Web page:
Look out, folks.  Matt’s back after a long hiatus with a guest review this time.

So my wife told me that I have to write a review of the GPS thing I got for Christmas.  She has been telling me for a couple of months now to write the review, I think since after the day she gave it to me.  I frankly think she only got it so I’d write a review of it.  I’m not really sure how to write a review, so I read the first paragraph of a review by that guy who thinks he’s a fish.  I didn’t have the attention span to read the whole thing, and the guy does think he’s a fish, so maybe this will be way off base.  But here it goes.

I am the proud owner of a Garmin nuvi 700 Series Personal Travel Assistant.  It’s really just a GPS device, but they decided to call it a Personal Travel Assistant.  I would therefore expect that while I’m on vacation it would turn back the sheets, put one of those little mints on the pillow, print out my boarding pass, get dinner reservations and fetch the toiletries I forgot to bring.  It does none of these things.  But it’s still a pretty cool device.  By way of full disclosure, I have never owned a similar device, so I have no frame of reference to compare it to anything else.  All I know is that it works and I like it.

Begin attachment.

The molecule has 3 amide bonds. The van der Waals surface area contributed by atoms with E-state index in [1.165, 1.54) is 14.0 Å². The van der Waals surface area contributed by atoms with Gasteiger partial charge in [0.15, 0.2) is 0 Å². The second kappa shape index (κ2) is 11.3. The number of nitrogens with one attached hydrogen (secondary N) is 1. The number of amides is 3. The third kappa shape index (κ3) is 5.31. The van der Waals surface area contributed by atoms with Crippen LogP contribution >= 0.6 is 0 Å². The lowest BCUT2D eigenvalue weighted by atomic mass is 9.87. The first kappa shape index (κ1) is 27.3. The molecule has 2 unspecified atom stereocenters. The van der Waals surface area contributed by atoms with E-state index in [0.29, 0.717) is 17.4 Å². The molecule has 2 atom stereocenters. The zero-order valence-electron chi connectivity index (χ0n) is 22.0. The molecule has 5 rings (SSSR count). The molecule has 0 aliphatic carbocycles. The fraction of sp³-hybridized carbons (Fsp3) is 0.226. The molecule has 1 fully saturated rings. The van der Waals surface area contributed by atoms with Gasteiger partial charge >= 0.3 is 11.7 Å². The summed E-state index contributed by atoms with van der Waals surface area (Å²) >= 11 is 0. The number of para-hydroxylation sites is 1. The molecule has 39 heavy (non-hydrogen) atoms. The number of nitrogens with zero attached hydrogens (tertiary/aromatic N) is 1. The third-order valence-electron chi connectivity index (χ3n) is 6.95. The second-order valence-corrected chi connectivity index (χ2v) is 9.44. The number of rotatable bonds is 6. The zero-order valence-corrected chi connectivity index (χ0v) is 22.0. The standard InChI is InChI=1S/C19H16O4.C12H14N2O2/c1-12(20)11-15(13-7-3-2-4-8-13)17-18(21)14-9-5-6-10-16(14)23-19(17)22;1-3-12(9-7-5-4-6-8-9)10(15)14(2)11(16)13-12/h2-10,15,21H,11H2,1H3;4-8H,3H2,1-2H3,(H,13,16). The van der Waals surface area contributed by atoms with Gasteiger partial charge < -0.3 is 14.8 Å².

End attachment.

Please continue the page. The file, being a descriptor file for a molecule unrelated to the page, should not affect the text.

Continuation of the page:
In the box is the GPS device itself, a cradle, a power cable to plug the thing into the car, a suction cup mount and this thing that they say is a dashboard adapter, supposedly to attach the thing to the dashboard.  There is no power adapter to plug it into a wall outlet, but I have a plug for another Garmin device and it works fine.  It’s just a standard USB plug.  It also came with a Quick Start Manual, which I of course did not read or even reference when first attempting to make the thing work.  I figured that is standard operating procedure for any man with a new piece of technology.  Had I read the manual, I would have realized there is a plastic film on the suction cup mount that should be removed before suctioning it to your window.  The failure to remove said film is likely the reason it kept falling off the windshield.  I still haven’t figured out how to use the dashboard adapter.  It does not appear to be discussed in the manual.  And the device still falls off the windshield with some regularity, so it wasn’t just the aforementioned film.  [I only say "aforementioned" because I'm a lawyer and get paid more for using big words that make no sense. I know I'm not getting paid for this, but it's a habit.  Deal with it.]